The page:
Comparing the Comparison Websites

27 01 2011

In preparing this post I’ve not gone out of my way to research the marketing activity of the comparison sites, instead it has been based on how and when their messages have made it through to me during my natural use of media, the internet and general everyday life.

 This is important to stress because in this day and age marketers are faced with a huge raft media choices for their campaigns, and one of their critical success factors will depend on identifying the right combination of media to ensure that their messages reach the appropriate volume of potential customers.

 The other part of the equation that also plays a crucial role in the success of the campaigns is the creative executions they use, and this post is focuses on these ATL campaigns.

 As it is by no means a definitive post please do feel free to comment and add your views to my comparison of the comparisons.

I know there are more than 4 comparison websites however the four that I know of, due to their marketing activity are:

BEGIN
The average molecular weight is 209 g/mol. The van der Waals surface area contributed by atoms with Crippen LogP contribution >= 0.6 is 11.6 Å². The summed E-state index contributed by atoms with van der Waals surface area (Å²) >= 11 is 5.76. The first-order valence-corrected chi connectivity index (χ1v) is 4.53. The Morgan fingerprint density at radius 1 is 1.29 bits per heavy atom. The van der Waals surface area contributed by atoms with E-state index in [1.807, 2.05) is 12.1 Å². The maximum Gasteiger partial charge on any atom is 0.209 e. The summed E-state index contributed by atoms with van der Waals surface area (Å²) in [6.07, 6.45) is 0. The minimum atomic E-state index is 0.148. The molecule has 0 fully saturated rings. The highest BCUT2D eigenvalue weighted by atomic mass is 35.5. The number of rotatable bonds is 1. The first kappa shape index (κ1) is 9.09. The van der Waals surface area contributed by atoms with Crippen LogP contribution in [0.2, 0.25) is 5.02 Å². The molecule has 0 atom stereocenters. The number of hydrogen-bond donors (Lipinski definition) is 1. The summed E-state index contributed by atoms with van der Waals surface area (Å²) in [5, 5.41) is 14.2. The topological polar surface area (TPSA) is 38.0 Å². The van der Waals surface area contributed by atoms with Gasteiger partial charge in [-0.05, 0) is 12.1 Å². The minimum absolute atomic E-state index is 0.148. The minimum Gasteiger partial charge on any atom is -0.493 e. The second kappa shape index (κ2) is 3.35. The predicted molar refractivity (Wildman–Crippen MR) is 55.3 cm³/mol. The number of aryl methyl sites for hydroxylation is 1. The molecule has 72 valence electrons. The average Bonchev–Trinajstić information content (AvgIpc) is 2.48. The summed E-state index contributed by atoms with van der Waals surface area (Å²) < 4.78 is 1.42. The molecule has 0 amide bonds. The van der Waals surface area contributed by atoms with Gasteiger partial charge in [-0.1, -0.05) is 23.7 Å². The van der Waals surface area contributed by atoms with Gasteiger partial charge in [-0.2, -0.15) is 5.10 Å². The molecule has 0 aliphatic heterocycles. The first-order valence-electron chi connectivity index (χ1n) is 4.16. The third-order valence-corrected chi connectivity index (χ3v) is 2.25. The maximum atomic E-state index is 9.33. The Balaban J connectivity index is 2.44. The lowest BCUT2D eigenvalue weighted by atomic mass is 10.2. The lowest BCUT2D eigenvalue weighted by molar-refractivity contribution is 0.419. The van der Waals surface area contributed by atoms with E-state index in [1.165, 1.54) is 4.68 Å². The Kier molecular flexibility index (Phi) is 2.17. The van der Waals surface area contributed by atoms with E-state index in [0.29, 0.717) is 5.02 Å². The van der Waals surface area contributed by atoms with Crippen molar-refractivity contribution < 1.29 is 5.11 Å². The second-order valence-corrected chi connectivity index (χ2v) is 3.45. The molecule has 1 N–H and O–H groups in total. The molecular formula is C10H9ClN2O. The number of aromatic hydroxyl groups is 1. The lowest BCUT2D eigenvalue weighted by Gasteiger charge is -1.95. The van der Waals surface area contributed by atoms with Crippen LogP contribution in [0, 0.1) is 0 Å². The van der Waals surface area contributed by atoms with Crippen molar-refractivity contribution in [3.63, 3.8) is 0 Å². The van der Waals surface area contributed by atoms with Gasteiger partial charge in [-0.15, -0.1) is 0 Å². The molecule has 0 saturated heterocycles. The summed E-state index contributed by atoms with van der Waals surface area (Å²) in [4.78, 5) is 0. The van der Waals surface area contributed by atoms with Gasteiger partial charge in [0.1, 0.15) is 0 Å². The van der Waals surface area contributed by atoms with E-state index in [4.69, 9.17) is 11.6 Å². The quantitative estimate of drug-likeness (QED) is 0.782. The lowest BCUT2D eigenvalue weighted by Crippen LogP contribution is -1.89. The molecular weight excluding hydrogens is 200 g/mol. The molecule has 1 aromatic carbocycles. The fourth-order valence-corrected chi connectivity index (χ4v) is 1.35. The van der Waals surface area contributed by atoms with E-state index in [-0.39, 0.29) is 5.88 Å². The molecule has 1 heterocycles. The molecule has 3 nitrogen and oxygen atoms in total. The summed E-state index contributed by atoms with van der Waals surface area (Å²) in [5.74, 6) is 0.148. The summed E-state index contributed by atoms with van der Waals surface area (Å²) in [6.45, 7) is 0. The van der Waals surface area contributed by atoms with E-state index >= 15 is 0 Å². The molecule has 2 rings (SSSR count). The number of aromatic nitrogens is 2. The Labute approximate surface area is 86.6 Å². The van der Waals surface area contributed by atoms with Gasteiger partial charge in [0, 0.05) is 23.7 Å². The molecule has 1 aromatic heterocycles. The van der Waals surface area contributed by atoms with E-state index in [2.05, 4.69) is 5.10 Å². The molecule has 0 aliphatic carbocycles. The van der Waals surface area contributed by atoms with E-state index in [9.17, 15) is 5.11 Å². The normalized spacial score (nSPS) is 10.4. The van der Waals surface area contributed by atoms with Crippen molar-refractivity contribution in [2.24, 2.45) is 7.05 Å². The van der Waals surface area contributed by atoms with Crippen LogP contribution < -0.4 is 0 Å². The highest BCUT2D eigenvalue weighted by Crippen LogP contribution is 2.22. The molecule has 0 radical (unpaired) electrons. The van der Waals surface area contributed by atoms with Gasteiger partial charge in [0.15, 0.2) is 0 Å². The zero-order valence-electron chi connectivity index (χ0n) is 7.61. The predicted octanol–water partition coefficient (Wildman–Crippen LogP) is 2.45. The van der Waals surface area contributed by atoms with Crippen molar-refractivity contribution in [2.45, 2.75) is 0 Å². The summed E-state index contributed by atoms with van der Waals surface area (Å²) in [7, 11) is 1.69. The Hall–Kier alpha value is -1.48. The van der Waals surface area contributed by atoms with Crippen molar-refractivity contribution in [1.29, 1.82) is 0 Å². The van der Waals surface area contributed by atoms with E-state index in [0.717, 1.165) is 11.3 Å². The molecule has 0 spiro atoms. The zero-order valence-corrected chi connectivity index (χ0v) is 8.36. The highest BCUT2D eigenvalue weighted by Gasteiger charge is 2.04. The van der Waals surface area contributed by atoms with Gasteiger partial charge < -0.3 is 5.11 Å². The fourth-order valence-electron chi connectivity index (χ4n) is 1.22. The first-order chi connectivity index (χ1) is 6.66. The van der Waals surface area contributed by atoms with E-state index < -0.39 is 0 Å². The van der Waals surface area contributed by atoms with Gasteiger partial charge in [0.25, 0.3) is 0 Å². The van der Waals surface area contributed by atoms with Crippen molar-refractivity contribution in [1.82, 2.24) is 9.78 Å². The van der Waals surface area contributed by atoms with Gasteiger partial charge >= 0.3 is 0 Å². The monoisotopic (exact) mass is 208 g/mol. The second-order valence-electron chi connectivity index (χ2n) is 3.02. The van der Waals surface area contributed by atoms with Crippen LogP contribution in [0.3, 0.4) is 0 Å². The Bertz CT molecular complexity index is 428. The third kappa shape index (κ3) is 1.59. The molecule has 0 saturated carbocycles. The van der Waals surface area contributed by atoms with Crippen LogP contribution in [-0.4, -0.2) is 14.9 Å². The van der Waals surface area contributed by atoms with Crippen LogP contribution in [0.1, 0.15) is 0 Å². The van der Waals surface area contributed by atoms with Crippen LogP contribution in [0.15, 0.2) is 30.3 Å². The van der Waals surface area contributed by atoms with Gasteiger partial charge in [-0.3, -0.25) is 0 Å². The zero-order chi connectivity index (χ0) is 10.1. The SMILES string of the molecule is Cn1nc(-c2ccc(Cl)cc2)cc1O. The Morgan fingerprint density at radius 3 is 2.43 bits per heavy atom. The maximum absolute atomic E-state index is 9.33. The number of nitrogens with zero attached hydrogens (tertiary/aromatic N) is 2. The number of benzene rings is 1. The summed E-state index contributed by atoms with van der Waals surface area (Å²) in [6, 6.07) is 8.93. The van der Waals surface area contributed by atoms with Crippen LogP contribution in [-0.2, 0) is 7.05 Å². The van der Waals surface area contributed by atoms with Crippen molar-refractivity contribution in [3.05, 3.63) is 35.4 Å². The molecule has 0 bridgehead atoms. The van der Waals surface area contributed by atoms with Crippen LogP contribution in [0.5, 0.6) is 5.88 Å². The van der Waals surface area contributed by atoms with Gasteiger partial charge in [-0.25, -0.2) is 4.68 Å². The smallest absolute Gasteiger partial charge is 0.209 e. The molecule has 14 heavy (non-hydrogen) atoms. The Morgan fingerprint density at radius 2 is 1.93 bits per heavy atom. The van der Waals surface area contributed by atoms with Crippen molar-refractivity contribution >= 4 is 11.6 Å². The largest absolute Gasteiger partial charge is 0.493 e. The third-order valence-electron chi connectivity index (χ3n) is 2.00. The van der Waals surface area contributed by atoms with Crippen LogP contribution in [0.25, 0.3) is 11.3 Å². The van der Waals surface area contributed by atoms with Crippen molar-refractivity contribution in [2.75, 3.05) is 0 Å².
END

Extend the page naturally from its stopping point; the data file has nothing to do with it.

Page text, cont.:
Compare the Market

Go Compare

Confused

Money Supermarket.com

I’ve listed these in order of what I consider to be marketing excellence with the first 2 being considerably ahead of the latter in terms of their success in getting my attention. It would be interesting to know if my order reflects their current performance.

If you think about Compare the Market what thoughts come in your mind? Of course you think of the Meerkats and the exceptionally creative ads that have brought them to life. Appropriately they are supported by their own website and ultimately are becoming an integral part of the Compare the Market brand. Creatively there is huge scope to continue developing the Meerkats particularly if they become increasingly humorous, and move closer to their customers through an increased use of social media.